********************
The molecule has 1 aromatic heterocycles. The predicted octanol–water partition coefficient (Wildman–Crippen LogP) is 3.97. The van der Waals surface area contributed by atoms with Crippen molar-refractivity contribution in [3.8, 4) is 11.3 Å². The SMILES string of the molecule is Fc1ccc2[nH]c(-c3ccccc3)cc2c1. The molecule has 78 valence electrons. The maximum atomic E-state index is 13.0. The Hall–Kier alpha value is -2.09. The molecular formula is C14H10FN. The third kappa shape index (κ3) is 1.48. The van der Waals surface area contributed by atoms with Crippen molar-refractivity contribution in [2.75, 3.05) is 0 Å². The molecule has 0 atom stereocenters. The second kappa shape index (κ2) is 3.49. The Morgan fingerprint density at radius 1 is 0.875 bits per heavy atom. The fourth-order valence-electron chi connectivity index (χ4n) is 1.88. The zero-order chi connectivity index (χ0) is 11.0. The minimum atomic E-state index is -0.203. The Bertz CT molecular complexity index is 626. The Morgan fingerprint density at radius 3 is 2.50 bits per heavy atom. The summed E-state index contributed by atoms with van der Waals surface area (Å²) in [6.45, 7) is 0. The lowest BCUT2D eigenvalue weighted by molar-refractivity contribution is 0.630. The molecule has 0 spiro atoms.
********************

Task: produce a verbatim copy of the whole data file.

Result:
The molecule has 1 aromatic heterocycles. The predicted octanol–water partition coefficient (Wildman–Crippen LogP) is 3.97. The van der Waals surface area contributed by atoms with Crippen molar-refractivity contribution in [3.8, 4) is 11.3 Å². The SMILES string of the molecule is Fc1ccc2[nH]c(-c3ccccc3)cc2c1. The molecule has 78 valence electrons. The maximum atomic E-state index is 13.0. The Hall–Kier alpha value is -2.09. The molecular formula is C14H10FN. The third kappa shape index (κ3) is 1.48. The van der Waals surface area contributed by atoms with Crippen molar-refractivity contribution in [2.75, 3.05) is 0 Å². The molecule has 0 atom stereocenters. The second kappa shape index (κ2) is 3.49. The Morgan fingerprint density at radius 1 is 0.875 bits per heavy atom. The fourth-order valence-electron chi connectivity index (χ4n) is 1.88. The zero-order chi connectivity index (χ0) is 11.0. The minimum atomic E-state index is -0.203. The Bertz CT molecular complexity index is 626. The Morgan fingerprint density at radius 3 is 2.50 bits per heavy atom. The summed E-state index contributed by atoms with van der Waals surface area (Å²) in [6.45, 7) is 0. The lowest BCUT2D eigenvalue weighted by molar-refractivity contribution is 0.630. The molecule has 0 spiro atoms.